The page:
This episode is going to be a standalone episode entitled “Four tips to raise more money from passive investors.” This is actually a response to a very common question that we receive. In fact, it was the most common question that we received at our Best Ever Conference, which actually you can buy tickets right now at BEC20.com (the third annual conference). This time I think we’re doing a ski resort actually, so that’s gonna be pretty cool; I’m looking forward to that. But one of the obstacles that a lot of investors had was how to raise money and how to find more off market deals.
We’ve put together a list of ways to raise more money, to find off market deals, and these are actually kind of matched together into four tips that’ll help you today start raising more capital from investors… And then one of these strategies will actually help you find more deals, as well as more investors.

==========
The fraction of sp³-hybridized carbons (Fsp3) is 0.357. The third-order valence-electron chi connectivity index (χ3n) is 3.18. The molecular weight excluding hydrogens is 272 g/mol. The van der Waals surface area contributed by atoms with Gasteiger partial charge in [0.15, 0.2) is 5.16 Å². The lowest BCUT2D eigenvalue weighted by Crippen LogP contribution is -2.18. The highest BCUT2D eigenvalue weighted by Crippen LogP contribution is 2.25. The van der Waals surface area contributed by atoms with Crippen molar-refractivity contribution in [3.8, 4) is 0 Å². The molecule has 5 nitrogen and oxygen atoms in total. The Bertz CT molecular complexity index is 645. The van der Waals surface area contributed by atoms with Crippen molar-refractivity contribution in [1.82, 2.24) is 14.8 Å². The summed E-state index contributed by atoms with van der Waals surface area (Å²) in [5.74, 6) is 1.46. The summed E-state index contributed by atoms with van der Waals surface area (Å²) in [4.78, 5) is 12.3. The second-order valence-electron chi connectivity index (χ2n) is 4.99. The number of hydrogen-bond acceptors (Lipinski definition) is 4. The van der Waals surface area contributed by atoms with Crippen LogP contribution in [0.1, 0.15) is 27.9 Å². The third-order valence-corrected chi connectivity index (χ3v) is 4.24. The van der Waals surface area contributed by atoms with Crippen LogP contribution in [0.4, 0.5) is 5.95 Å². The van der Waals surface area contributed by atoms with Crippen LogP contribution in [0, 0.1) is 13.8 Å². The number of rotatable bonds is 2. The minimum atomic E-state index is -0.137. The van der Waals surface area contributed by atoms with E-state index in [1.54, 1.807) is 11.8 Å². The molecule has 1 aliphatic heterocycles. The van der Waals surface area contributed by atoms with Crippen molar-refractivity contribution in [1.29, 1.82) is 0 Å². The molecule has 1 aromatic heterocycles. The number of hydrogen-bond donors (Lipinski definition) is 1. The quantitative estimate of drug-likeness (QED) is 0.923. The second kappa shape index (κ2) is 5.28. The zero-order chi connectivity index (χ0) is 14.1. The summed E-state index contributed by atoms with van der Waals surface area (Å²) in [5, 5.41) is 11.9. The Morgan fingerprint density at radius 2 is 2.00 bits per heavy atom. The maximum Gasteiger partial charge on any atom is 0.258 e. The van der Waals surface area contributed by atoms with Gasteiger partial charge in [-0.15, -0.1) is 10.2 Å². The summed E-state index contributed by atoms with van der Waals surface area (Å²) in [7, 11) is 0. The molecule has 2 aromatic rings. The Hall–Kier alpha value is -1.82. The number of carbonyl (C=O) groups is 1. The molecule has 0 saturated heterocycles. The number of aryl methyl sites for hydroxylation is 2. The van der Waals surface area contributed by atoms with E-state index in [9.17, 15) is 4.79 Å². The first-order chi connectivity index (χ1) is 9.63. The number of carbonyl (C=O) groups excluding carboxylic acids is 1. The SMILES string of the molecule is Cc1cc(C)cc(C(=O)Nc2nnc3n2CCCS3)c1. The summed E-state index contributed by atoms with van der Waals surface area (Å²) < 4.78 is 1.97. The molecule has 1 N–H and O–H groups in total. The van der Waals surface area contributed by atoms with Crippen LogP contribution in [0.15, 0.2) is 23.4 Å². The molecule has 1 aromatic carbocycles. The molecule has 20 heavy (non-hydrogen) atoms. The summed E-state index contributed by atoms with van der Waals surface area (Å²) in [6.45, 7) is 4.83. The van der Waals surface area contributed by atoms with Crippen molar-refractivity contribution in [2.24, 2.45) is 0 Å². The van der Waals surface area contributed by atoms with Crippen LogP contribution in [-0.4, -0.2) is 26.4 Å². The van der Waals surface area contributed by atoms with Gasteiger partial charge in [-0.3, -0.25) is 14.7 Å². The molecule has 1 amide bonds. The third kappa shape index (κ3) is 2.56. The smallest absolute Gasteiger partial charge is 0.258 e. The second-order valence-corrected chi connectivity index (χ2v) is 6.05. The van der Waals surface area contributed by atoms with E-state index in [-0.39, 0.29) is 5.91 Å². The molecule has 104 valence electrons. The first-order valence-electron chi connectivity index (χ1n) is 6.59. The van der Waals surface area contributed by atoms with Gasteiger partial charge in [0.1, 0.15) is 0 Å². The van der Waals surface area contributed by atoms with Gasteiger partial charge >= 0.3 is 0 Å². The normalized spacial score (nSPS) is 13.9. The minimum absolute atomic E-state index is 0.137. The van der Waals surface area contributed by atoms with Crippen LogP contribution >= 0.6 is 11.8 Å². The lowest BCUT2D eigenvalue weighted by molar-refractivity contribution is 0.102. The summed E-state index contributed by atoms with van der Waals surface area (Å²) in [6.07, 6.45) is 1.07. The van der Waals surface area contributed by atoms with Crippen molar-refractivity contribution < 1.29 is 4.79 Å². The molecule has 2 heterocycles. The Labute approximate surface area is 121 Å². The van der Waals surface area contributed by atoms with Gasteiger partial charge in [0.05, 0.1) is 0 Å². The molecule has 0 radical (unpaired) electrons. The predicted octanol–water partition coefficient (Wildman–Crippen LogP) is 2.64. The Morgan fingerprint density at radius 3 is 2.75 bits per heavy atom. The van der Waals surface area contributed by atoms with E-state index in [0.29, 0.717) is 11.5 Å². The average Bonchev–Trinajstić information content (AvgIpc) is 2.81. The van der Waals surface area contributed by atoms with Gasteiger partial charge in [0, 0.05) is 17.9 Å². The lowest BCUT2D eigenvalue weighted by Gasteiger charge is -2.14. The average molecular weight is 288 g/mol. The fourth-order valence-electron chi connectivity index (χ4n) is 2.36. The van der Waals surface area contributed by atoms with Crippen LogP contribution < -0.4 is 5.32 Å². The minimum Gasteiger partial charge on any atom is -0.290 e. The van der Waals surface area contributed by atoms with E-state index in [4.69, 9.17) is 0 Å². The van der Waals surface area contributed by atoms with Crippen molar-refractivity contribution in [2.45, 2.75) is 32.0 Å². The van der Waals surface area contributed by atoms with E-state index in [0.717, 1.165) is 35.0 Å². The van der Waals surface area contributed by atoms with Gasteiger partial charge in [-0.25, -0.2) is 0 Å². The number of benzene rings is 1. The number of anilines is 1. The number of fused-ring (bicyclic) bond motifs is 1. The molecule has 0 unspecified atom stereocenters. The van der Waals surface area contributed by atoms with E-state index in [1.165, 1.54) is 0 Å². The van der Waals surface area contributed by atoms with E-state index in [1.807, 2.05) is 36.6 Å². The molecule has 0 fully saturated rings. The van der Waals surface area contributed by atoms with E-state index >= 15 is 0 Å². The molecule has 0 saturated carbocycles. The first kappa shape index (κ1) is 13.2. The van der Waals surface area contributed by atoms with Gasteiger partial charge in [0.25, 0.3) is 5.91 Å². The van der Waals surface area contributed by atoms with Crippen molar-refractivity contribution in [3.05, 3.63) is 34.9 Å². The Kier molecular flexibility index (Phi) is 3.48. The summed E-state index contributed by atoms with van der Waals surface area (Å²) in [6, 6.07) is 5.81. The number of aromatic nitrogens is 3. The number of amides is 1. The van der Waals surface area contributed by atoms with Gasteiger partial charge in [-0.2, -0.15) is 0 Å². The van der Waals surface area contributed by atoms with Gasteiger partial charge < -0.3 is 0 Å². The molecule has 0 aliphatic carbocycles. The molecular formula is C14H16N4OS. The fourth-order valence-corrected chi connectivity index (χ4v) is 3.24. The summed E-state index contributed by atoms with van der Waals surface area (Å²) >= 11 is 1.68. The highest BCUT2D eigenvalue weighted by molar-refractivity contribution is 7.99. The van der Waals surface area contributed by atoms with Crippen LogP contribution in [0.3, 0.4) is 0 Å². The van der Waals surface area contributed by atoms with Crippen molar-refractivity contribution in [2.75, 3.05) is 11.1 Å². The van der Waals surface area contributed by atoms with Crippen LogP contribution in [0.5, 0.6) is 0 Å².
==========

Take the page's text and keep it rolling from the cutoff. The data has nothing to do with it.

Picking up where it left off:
Let’s jump right into it – the first tactic is to focus on building your sphere of influence. When Joe interviewed THE Robert Kiyosaki, Rich Dad Poor Dad, which is probably the number one response we get when we ask guests what’s their best ever book… This is episode 262. Joe got him on the podcast within his first year of podcasting, which is pretty impressive… But one of the things that Robert Kiyosaki said is that the richest people in the world build networks, everyone else looks for work. What this means is that the most important thing that you can do, short-term, long-term, in general, is to play the long game when it comes to real estate investing. And to play the long game, make sure that you’re staying relevant. To make sure that you are continuously building and growing your business, and not just doing a few deals and falling off, is to focus on building your network.